Leif Erikson Day (Oct. 9), on the anniversary of the arrival in New York Harbor of the first organized shipload of immigrants from Norway, began in Wisconsin almost ninety years ago to celebrate Nordic heritage. But it’s the Italian-born explorer Christopher Columbus in whose controversial name banks and post offices are closed today. What are we celebrating, exactly?
Columbus Day was never chiefly about conquest and white supremacy. Protestant Americans of English and German ancestry, the dominant culture in the 1800s, paid little attention to Christopher Columbus. Immigrant minority communities – Roman Catholics and particularly Italians – created celebrations named for Columbus to affirm their place in a society that despised them.
Anti-immigrant groups rejected Columbus Day for its association with Catholicism. As Italian immigration peaked in the years around 1900, so did stereotypes of Italians: shifty, criminal, permanently foreign, fit only for manual labor, racially midway between white and Chinese. Violence mounted. Eleven Sicilians were lynched in a single incident in New Orleans in 1891. Ku Klux Klan activity targeted Italian Americans in New Jersey in the 1920s.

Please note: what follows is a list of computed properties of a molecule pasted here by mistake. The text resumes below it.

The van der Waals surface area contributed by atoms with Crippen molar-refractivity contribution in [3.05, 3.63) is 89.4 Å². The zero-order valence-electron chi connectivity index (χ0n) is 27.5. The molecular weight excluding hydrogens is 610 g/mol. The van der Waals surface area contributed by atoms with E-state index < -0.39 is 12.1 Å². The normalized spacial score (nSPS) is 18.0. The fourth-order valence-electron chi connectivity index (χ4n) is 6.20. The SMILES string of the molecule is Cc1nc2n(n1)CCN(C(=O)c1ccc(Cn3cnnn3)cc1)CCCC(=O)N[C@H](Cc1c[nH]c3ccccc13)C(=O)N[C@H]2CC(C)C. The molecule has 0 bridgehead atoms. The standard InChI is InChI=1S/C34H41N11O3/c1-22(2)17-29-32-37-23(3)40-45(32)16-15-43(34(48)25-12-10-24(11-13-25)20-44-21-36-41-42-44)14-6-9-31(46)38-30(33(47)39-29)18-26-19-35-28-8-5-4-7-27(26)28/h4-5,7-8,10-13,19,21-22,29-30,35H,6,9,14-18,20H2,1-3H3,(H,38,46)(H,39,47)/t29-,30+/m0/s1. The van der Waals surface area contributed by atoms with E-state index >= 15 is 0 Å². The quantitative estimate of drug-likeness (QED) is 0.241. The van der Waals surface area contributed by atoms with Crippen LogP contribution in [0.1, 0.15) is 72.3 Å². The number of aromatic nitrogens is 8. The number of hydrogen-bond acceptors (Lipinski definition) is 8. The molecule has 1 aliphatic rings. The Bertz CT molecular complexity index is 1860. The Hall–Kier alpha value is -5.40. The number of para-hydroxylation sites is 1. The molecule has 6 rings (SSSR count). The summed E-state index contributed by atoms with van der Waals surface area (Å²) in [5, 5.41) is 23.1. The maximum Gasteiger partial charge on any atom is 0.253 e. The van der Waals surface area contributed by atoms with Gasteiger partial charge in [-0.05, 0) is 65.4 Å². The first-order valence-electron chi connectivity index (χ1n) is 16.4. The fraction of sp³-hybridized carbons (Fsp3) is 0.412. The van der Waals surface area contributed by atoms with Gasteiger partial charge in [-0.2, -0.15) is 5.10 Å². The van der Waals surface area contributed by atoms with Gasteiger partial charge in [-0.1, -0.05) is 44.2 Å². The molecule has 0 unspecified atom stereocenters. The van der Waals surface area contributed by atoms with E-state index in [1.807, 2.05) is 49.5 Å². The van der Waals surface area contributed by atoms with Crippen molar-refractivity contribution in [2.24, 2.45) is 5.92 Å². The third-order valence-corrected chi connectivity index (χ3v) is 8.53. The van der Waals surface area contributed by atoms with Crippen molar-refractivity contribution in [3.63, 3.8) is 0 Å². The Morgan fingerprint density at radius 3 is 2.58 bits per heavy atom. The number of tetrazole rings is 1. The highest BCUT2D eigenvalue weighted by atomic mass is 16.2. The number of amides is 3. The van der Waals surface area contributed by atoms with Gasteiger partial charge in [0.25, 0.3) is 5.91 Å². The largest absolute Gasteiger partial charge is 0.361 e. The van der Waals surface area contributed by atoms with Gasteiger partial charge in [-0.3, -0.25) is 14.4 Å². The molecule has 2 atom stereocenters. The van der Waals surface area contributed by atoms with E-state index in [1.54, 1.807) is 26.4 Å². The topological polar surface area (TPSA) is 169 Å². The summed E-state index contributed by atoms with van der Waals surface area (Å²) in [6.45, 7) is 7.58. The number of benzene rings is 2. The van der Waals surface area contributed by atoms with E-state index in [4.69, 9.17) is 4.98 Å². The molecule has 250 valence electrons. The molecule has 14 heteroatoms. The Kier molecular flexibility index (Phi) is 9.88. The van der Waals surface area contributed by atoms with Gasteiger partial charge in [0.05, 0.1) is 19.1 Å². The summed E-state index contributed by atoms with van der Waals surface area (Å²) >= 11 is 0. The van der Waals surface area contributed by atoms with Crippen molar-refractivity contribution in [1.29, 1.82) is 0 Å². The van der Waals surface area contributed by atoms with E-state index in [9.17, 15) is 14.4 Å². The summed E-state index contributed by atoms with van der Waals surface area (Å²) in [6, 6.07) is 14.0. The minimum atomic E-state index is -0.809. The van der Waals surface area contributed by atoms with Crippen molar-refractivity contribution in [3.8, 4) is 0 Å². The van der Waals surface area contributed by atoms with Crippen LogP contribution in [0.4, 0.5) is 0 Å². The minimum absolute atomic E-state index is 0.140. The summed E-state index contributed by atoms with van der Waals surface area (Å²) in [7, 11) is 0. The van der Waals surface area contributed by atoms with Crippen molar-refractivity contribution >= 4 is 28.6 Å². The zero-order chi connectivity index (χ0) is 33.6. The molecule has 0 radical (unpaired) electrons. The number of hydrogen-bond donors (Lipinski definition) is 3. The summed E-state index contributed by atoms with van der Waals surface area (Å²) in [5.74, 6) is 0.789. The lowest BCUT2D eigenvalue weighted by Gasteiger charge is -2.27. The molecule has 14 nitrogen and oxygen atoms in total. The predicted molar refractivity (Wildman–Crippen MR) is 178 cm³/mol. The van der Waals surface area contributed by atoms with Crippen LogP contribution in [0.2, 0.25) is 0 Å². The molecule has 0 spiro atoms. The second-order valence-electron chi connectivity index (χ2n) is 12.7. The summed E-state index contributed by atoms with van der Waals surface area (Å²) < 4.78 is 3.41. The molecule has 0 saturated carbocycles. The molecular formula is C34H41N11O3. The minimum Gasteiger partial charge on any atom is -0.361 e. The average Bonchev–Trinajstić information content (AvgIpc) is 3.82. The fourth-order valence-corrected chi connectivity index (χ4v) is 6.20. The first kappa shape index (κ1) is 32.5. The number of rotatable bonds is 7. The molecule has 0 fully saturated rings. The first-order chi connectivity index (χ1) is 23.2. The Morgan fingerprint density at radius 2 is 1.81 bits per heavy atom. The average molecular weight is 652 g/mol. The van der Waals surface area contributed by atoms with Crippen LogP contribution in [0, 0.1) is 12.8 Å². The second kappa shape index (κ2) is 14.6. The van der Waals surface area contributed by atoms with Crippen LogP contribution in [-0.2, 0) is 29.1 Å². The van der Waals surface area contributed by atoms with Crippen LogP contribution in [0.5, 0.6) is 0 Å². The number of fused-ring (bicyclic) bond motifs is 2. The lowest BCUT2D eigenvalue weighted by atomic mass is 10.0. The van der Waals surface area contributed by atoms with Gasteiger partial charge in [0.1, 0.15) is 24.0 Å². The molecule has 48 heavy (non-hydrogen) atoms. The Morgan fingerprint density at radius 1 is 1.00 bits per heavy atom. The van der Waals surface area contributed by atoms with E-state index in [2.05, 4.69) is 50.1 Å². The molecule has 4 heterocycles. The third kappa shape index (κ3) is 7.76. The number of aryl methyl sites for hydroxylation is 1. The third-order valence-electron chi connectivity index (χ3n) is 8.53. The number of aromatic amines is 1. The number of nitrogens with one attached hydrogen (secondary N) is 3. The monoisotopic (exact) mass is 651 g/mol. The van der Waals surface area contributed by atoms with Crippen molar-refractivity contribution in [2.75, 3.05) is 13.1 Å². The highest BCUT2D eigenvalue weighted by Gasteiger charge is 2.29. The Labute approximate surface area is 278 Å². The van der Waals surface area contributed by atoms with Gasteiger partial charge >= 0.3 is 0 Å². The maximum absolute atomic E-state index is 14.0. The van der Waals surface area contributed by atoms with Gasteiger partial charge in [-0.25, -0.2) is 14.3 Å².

Lobbying by the Knights of Columbus, a Catholic fraternal organization, led to the establishment of a national Columbus Day holiday in 1937. Eighty years later, its associations with persecuted immigrants largely forgotten, should we rename it Indigenous Peoples Day? We might do better to let it fade into oblivion alongside Leif Erikson Day. In its place, we could create two holidays on unrelated dates: one named for an American Indian hero or event to honor indigenous peoples, and one to honor all immigrants regardless of faith or national origin.
I'm a historian who writes novels and literary nonfiction. My home base is Madison, Wisconsin.